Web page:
January 28, 2020
DALLAS (SMU) – Student Health Services is closely monitoring an outbreak of a potentially severe respiratory illness caused by a new coronavirus first detected in Wuhan City, China in December.
While the Centers for Disease Control and Prevention (CDC) advises that the immediate health risk of this new coronavirus to the general American public is low, SMU’s Student Health Services is following the updates and recommendations of the CDC and Dallas County Health District in watching for symptoms of the illness, which may include fever, cough and shortness of breath.
Student Health Services staff are collecting information about travel history from patients during medical visits. Also, SMU International Student and Scholar Services staff are reaching out to members of the SMU community who may have traveled through the region.
The University’s first concern is always the health and safety of its students, faculty and staff. People who think they may have been exposed to 2019-nCoV should contact a healthcare provider immediately.
The Dr. Bob Smith Health Center is open Monday through Friday, 8:30 a.m. to 5 p.m. Students experiencing symptoms of respiratory infection are encouraged to contact the Health Center at 214-768-2141, while faculty and staff should contact individual health providers or an urgent care facility. Students can also find a listing of nearby urgent care facilities with extended hours here.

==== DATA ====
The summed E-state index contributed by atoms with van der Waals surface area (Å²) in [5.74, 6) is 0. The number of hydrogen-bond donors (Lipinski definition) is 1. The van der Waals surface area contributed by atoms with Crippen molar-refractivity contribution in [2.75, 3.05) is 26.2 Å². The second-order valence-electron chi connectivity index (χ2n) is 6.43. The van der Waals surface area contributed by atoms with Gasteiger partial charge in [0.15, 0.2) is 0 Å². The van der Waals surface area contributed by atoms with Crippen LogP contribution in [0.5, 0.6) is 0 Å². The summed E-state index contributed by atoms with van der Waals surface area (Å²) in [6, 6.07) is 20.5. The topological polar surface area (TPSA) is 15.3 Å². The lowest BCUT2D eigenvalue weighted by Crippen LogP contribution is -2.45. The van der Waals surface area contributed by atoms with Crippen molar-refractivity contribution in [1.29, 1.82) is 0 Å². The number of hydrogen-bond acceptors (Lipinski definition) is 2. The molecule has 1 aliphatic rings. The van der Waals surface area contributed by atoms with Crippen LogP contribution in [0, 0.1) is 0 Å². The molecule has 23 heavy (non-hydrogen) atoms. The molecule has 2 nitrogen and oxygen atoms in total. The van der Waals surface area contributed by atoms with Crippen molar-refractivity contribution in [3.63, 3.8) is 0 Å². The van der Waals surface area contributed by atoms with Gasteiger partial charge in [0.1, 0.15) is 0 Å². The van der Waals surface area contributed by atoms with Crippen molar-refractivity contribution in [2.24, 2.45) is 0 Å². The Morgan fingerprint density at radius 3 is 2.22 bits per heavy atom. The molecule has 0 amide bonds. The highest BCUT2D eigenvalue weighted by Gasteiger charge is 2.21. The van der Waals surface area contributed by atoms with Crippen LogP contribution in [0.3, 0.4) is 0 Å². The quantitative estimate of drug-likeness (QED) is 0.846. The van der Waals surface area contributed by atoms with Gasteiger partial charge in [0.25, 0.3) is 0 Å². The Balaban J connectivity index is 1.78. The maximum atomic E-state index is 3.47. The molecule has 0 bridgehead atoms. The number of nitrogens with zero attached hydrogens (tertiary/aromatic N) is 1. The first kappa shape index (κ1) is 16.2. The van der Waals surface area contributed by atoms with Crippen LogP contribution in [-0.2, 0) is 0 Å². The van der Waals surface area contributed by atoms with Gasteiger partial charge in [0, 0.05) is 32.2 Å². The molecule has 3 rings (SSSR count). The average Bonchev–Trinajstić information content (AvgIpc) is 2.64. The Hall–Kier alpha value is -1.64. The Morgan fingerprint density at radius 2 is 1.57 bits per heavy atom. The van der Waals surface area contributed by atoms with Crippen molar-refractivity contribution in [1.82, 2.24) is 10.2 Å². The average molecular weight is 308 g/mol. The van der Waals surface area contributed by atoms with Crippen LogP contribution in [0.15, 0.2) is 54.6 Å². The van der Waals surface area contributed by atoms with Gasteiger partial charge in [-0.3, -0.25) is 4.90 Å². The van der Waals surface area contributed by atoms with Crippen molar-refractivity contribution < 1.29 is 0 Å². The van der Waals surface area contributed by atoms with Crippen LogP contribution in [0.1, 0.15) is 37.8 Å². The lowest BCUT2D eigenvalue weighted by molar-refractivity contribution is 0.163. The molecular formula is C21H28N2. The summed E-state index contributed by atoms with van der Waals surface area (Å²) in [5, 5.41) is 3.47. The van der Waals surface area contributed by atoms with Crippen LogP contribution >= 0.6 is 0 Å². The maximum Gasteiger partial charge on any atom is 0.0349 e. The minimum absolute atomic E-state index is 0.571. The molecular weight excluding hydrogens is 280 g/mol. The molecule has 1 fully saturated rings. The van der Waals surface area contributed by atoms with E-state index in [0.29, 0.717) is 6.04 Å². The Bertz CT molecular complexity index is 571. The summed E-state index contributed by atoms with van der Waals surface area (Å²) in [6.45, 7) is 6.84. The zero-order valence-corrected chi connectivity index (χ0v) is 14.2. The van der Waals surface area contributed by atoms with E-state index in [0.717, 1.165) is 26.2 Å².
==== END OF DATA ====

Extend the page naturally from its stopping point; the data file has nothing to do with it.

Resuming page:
The same precautions we encourage to prevent the spread of flu can help prevent the spread of any respiratory virus, including the coronavirus:
- Wash hands often with soap and water for at least 20 seconds or use an alcohol-based hand sanitizer.
- Avoid touching your eyes, nose, and mouth with unwashed hands.
- Avoid close contact with people who are sick.
- Stay home when you are sick, and avoid contact with others until you have no fever.
- Cover your cough or sneeze with a tissue, then throw the tissue in the trash.
- Clean and disinfect frequently touched objects and surfaces.
None of the reported cases of the illness has any known connection to SMU, but we believe it is important to share information about this global health concern. The most current and authoritative information is available at the CDC’s 2019-nCoV Situation Summary.